Monday, December 24, 2007

Burritos and Gasoline by Jamie Beckett

Title: Burritos and Gasoline

Author: Jamie Beckett


Call me crazy, but I believe life comes to us preloaded with its own inertia. Think of it as Newton’s First Law of Humanity. The point where science leaves the lab and delves silently, secretly, into the lives of each and every one of us.

Yes, it’s true. I’m sure of it.

There is most definitely a force that propels inattentive, unfortunate souls like myself through doorways we know we’d be better off not walking through. It pushes us to do things that are best left undone. Selfish, destructive things that can only backfire and do us harm. Yet somehow, against our own better judgment, we do them anyway. And we pay a high price for being so habitually reluctant to heed our own inner voices.

Fortunately, there is evidence that even the most self absorbed and blatantly arrogant examples of humanity can redeem themselves, given certain conditions and the proper motivation.

At least that’s been my experience.

The series of events that initiated the end of my own carefully guarded existence remain crystal clear in my mind. Even now, years after the fact, I can still mentally run through the movie of my life in all its cinematic glory. Oh, what a ride it’s been.

My all but unavoidable downhill slide began on an otherwise unremarkable Friday afternoon in an unabashedly blue collar town known as Manchester, Connecticut. The exact time was 5:05 PM.

Even before that much deserved dose of reality bore down on me, I was suffering from a desperate case of the emotional blahs. Which, I freely acknowledge, was pretty much the norm for me in those days. Still, I didn’t have the slightest suspicion about what sort of surprise might await me as I drove dejectedly to work that morning. In only a matter of hours, my less than vibrant outlook on life would be forced to change in a big way. And not for the better, I might add.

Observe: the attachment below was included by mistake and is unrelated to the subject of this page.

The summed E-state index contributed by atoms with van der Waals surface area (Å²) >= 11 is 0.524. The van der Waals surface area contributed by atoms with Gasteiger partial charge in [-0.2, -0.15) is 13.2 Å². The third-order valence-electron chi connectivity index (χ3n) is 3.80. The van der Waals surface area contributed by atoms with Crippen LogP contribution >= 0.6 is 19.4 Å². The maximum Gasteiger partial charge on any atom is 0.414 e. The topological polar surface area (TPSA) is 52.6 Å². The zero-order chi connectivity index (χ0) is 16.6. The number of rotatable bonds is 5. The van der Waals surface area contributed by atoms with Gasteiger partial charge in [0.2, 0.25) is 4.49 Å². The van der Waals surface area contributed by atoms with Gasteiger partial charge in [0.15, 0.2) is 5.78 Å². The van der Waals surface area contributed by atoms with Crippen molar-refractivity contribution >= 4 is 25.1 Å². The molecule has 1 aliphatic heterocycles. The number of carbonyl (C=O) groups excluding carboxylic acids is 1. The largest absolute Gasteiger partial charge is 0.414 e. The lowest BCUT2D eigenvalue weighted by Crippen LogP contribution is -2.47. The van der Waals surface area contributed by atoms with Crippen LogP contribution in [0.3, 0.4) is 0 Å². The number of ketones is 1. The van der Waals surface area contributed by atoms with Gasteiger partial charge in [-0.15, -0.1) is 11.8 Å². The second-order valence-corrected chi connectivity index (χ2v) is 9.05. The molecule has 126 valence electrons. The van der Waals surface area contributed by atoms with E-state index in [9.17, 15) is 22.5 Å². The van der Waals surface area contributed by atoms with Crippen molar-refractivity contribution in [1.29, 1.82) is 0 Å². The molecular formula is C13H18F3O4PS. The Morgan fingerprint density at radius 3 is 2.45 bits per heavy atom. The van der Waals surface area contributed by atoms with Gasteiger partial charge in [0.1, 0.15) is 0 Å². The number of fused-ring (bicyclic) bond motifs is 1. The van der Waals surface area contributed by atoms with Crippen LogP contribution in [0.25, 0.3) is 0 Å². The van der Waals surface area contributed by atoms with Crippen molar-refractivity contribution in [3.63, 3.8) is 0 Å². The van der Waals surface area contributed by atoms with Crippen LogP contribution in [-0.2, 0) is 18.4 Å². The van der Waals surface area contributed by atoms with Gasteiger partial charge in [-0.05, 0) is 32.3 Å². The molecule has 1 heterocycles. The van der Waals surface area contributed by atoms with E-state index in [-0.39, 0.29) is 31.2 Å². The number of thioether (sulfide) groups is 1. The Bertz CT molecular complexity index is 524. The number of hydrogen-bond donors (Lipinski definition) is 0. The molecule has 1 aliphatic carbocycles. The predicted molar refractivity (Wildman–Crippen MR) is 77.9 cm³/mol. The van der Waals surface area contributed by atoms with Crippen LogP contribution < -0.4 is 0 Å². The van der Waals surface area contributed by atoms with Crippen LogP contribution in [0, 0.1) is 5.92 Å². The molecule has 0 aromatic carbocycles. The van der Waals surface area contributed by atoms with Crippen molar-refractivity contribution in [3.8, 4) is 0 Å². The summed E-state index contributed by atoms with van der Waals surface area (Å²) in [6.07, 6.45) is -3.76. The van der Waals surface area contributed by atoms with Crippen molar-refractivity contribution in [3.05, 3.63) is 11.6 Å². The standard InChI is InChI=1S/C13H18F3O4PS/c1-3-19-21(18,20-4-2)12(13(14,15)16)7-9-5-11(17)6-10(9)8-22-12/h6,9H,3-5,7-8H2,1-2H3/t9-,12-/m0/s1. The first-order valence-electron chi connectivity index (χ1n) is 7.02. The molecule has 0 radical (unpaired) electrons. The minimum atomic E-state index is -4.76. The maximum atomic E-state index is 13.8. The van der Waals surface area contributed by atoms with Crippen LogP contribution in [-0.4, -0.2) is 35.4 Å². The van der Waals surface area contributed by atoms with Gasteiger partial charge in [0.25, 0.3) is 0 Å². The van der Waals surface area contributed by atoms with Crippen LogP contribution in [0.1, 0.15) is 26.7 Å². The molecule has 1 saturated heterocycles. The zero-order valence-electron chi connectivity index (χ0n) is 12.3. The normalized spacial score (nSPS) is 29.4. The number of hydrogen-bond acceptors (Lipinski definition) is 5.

Manchester, like so many towns that came into their own during the golden days of the industrial revolution, can be viewed in one of two ways. How you choose to see it depends very much on your point of view. It could easily be taken as a lovely little working class town, full of charmingly narrow streets, majestic leafy trees, a multitude of tidy parks and several thousand residents who represent the salt of the earth. The place exudes a certain southern New England charm that cheerfully embraces and celebrates the town’s hard working, mechanized roots.

Then again, it could be viewed as a prime example of urban decay, where the potholed and cracked asphalt streets are thickly lined by weather beaten, multi family homes inhabited almost entirely by families who are either too poor or too dumb to move somewhere more prosperous. Somewhere like East Hartford, perhaps.

In general, I subscribed to the latter opinion. A fact that I’m not the least bit proud of.

I lived nearby, in East Hartford, which borders Manchester to the west. I suppose you could say that my hometown was distinguished from Manchester primarily by being a more economically hopeful place overall. It wouldn’t necessarily be true, but you could say it. Others certainly have.